Meet Brett Young
Watch a pitcher out on the mound, on any team, from a nine-year-old kid in the Babe Ruth league all the way up to a million dollar ace in the Majors. There’s a look in his eyes—an intensity—that goes right to his core.
And when you see that look in Brett Young’s baby blues, it isn’t too hard to understand what took this California boy from a ball field to the recording studio. His gritty, southern vocals and impassioned lyrics are built on the same firm foundation that had him as a pre-draft selection of the Tampa Bay Devil Rays straight out of high school—hard work, sheer talent and that thing music industry execs and baseball talent scouts alike simply call heart.
Those same qualities have gotten Brett’s songs placed on television shows like MTV’s The Real World and Kardashian pop culture favorite Kourtney and Kim Take New York, and his feet planted firmly on some of the most well-known stages in the world—The Roxy, The Troubador, The House of Blues, The Viper Room, sharing those stages with some of pop music’s best and brightest, from Colbie Caillat to Gavin DeGraw to Katy Perry.
Not bad for what Brett Young once thought would just be a “hobby.” But when a major elbow injury and reconstructive surgery took him off the pitcher’s mound for good, he found out that his love for music became so much more, and what he thought was the end was only the beginning.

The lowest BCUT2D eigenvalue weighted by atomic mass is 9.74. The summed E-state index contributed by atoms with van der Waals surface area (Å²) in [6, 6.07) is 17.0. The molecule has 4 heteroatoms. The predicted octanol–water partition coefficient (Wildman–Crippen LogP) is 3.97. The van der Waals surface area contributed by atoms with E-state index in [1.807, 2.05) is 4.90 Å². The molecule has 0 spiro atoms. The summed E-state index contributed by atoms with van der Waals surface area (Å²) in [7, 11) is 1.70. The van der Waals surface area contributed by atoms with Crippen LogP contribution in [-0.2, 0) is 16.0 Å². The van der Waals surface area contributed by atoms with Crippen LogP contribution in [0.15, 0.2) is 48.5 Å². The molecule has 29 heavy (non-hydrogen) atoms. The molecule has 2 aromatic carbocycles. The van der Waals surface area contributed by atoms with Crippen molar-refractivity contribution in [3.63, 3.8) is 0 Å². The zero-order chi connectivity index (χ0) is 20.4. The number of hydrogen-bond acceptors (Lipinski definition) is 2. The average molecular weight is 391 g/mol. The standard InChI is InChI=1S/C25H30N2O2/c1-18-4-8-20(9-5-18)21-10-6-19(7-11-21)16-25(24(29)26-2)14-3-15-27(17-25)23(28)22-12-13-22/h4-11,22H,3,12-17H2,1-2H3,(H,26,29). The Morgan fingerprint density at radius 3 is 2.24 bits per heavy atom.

“Everyone leaves a trail of ‘almosts’ and bittersweet memories behind on the road to ‘the one’,” says Brett. “It happened to me on my journey—it happens to everyone. Now I use those moments when I write music. I guess it is fortunate for me that people most easily relate to heartbreak. I’m an over-emotional, hopeless romantic who feels everything, and that shows in my songs.”
With three independent albums already under his belt, Brett just got out of the studio with David Hall at the production helm, known for his GRAMMY Award winning work as an engineer, with artists of nearly every genre. And true to form, he’ll be showcasing that intensity and emotion in his recordings, of songs like “Kiss By Kiss” and “On Fire.”
“I grew up with Al Green, Marvin Gaye—soul singers. I like that the emotion carries the songs, where the music is almost secondary,” he says. “Van Morrison’s ‘Crazy Love’—that’s just timeless. But it didnt take long before my appreciation for soulful vocal delivery turned me on to all-time greats like George Jones and Hank Williams. From there, it was no surprise that I would fall completely for today's Country Music! It influences me; as a songwriter and a performer, I want to connect like they did. And when your audience feels like they can relate, then you have something much more special than a show, or a sale. You have a fan.”